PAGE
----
During the last glacial maximum, the Cordilleran Ice Sheet advanced to cover significant portions of the northwestern United States. One component of the ice sheet, the Purcell Trench Lobe, surged southward, moving into the panhandle of Idaho and damming the outflow of the Clark Fork River. Behind this ice dam, Lake Missoula grew to maximum volumes of 2200-2600 cubic kilometers (about twice the size of Lake Erie) (Waitt, 1985). When the lake level reached a critical threshold, the ice dam began to float and tunnels formed, generating a glacial outburst flood. The flow rate was on the order of 10,000,000 cubic meters per second, greater than all of the modern world's rivers combined.
Figure 1: Map of Glacial Lake Missoula, flood path, pertinent geological provinces, and sediment core location.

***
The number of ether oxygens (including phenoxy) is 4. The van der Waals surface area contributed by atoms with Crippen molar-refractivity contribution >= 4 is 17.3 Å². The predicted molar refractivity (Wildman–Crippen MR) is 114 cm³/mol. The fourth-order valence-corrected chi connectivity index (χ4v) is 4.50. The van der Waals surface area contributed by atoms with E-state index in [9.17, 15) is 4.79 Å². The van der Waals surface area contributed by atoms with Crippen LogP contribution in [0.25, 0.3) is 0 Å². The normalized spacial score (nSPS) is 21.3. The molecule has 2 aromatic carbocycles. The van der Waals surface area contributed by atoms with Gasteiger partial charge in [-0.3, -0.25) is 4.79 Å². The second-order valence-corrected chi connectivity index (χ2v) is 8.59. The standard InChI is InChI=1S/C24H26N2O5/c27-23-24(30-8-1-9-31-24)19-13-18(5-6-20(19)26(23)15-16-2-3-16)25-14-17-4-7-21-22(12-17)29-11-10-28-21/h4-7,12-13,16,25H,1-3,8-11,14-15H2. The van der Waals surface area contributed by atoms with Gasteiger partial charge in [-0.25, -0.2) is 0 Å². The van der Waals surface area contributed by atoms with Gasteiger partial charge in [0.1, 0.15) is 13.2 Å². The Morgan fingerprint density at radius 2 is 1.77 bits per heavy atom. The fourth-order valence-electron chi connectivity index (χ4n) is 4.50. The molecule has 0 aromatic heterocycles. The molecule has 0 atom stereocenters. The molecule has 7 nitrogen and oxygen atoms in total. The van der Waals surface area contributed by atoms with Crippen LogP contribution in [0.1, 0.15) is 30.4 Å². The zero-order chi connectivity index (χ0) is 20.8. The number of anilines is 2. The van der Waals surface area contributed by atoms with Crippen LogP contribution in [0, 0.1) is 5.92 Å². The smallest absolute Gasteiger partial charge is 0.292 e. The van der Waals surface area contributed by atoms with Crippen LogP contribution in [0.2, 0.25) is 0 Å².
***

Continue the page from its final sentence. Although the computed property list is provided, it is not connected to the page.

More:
However, there are many open questions about the floods: How many floods were there? When exactly did the floods occur? What were the sizes of the floods? The answers have implications for the pacing and patterns of deglacial climate change and fresh-water fluxes into the northern Pacific Ocean.
We have been investigating the Missoula Floods through a deep-sea sediment core located off the coast of Vancouver Island. This core, MD-02-2496, contains a sequence of laminated cyclic fine-grained sediments that, based on radiocarbon dating of foraminifera within the core, were deposited between 18.6 and 15.9 thousand years ago. Some of these layers, based on K/Ar, Rb/Sr, and carbon isotope analysis, appear to be derived from an old, continental source. Our research tries to match this geochemical fingerprint with the most likely source, establishing sediment provenance. The most plausible source for these geochemically unique layers is a sediment plume from the Missoula Floods.